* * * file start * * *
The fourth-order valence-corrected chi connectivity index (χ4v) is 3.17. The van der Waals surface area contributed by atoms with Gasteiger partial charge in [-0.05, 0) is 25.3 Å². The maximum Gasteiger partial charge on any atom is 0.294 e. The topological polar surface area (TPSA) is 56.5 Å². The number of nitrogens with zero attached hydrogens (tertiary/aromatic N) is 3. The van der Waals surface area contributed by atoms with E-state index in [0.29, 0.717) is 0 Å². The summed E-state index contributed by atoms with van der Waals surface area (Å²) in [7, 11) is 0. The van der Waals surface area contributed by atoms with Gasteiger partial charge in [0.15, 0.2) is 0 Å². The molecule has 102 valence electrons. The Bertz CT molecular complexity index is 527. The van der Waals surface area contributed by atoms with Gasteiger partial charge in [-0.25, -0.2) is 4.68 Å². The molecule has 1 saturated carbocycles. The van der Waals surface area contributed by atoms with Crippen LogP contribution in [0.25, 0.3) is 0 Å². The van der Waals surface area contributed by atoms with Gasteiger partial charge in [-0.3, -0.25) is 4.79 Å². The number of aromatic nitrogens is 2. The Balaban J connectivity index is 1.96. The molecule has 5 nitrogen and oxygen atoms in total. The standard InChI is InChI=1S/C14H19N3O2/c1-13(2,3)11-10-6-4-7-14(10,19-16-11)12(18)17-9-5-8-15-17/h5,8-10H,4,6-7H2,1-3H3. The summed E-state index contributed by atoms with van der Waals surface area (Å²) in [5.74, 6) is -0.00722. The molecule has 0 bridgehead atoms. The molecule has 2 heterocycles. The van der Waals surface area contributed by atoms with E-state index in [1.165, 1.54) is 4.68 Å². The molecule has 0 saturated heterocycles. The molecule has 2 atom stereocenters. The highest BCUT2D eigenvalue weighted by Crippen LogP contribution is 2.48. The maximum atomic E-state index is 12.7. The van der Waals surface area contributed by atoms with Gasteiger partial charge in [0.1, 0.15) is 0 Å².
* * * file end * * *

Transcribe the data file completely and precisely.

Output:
The fourth-order valence-corrected chi connectivity index (χ4v) is 3.17. The van der Waals surface area contributed by atoms with Gasteiger partial charge in [-0.05, 0) is 25.3 Å². The maximum Gasteiger partial charge on any atom is 0.294 e. The topological polar surface area (TPSA) is 56.5 Å². The number of nitrogens with zero attached hydrogens (tertiary/aromatic N) is 3. The van der Waals surface area contributed by atoms with E-state index in [0.29, 0.717) is 0 Å². The summed E-state index contributed by atoms with van der Waals surface area (Å²) in [7, 11) is 0. The van der Waals surface area contributed by atoms with Gasteiger partial charge in [0.15, 0.2) is 0 Å². The molecule has 102 valence electrons. The Bertz CT molecular complexity index is 527. The van der Waals surface area contributed by atoms with Gasteiger partial charge in [-0.25, -0.2) is 4.68 Å². The molecule has 1 saturated carbocycles. The van der Waals surface area contributed by atoms with Crippen LogP contribution in [0.25, 0.3) is 0 Å². The van der Waals surface area contributed by atoms with Gasteiger partial charge in [-0.3, -0.25) is 4.79 Å². The number of aromatic nitrogens is 2. The Balaban J connectivity index is 1.96. The molecule has 5 nitrogen and oxygen atoms in total. The standard InChI is InChI=1S/C14H19N3O2/c1-13(2,3)11-10-6-4-7-14(10,19-16-11)12(18)17-9-5-8-15-17/h5,8-10H,4,6-7H2,1-3H3. The summed E-state index contributed by atoms with van der Waals surface area (Å²) in [5.74, 6) is -0.00722. The molecule has 0 bridgehead atoms. The molecule has 2 heterocycles. The van der Waals surface area contributed by atoms with E-state index in [1.165, 1.54) is 4.68 Å². The molecule has 0 saturated heterocycles. The molecule has 2 atom stereocenters. The highest BCUT2D eigenvalue weighted by Crippen LogP contribution is 2.48. The maximum atomic E-state index is 12.7. The van der Waals surface area contributed by atoms with Gasteiger partial charge in [0.1, 0.15) is 0 Å².